[Corrected] The Case for Death Panels, in One Chart

Correction, Dec. 31, 2012: This chart does not accurately show what I purported it showed. The data reflect only health care spending by the governments of these countries, and therefore it is unsurprising that the amount rises so much for seniors in America, because that spending represents Medicare outlays, for which young people are generally not eligible. Because of this misunderstanding, the contents of my blog post are largely no longer valid. The original post remains printed below, and my fuller explanation is here.

That per capita health care spending is higher on older people than younger ones will surprise nobody. Nor will it surprise anyone to learn that American health care spending is systematically higher than what you see in other rich countries. But this chart via Austin Frakt and Dan Munro is pretty shocking.

Starting in the mid-fifties, American per capita health care spending goes from marginally higher than Germany or Sweden to a lot higher. Then as Americans reach their late sixties, a large share of that spending is shifted onto the public books as Medicare and the spending gap keeps on rising.

Read Frakt for a bit of an account of how this arises operationally, but what I think is more important is that it arises on a meta-level because we have such a fragmented health care system. When your health care spending is all in one bucket, then at any given level of spending you face a question about how to allocate it. And when allocating spending between young and old, you’re cross-pressured. On the one hand, older people have more need for health care services which militates in favor of allocating spending to them. On the other hand, providing health care services to younger people generally offers better value in terms of years of life and quality of life saved. A 25 year-old who’s in a bad car accident can, if found in time and treated, still live a very happy and healthy life. If you’re 95 and get into the same car accident, then treatment is going to be much more difficult, recovery will be much less complete, and in the grand scheme of things you’re not going to live very long anyway.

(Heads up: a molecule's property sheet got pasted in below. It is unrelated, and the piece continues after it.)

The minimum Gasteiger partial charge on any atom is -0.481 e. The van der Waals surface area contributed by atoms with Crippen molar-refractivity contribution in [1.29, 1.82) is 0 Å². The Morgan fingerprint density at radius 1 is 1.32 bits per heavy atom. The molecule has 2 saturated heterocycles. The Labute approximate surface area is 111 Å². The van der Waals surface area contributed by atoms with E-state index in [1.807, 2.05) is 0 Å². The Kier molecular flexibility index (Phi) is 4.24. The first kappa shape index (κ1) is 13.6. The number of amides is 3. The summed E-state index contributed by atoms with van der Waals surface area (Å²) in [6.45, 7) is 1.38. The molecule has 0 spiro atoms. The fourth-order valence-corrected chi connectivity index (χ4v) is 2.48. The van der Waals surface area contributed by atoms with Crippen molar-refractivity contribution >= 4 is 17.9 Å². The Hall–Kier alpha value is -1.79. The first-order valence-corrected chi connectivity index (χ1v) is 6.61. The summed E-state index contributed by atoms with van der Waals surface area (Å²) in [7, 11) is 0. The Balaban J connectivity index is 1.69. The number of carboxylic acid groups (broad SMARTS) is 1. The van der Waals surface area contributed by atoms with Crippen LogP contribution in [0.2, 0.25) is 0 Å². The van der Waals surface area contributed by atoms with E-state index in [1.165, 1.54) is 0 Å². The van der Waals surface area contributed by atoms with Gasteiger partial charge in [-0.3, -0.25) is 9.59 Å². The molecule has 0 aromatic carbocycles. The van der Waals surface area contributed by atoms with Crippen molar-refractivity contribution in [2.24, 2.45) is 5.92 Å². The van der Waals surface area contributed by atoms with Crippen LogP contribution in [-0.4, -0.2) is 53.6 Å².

In all countries, the majority of health care spending goes to the older half of the population distribution in deference to the greater demand for health care services among the elderly. But the less unified, less planned American system takes this to the extreme. To an extent, this reflects what people want. The “death panels” charge was a potent one for a reason. But not only is this health care spending on the elderly the key issue in the federal budget, our disproportionate allocation of health care dollars to old people surely accounts for the remarkable lack of apparent cost effectiveness of the American health care system. When the patient is already over 80, the simple fact of the matter is that no amount of treatment is going to work miracles in terms of life expectancy or quality of life.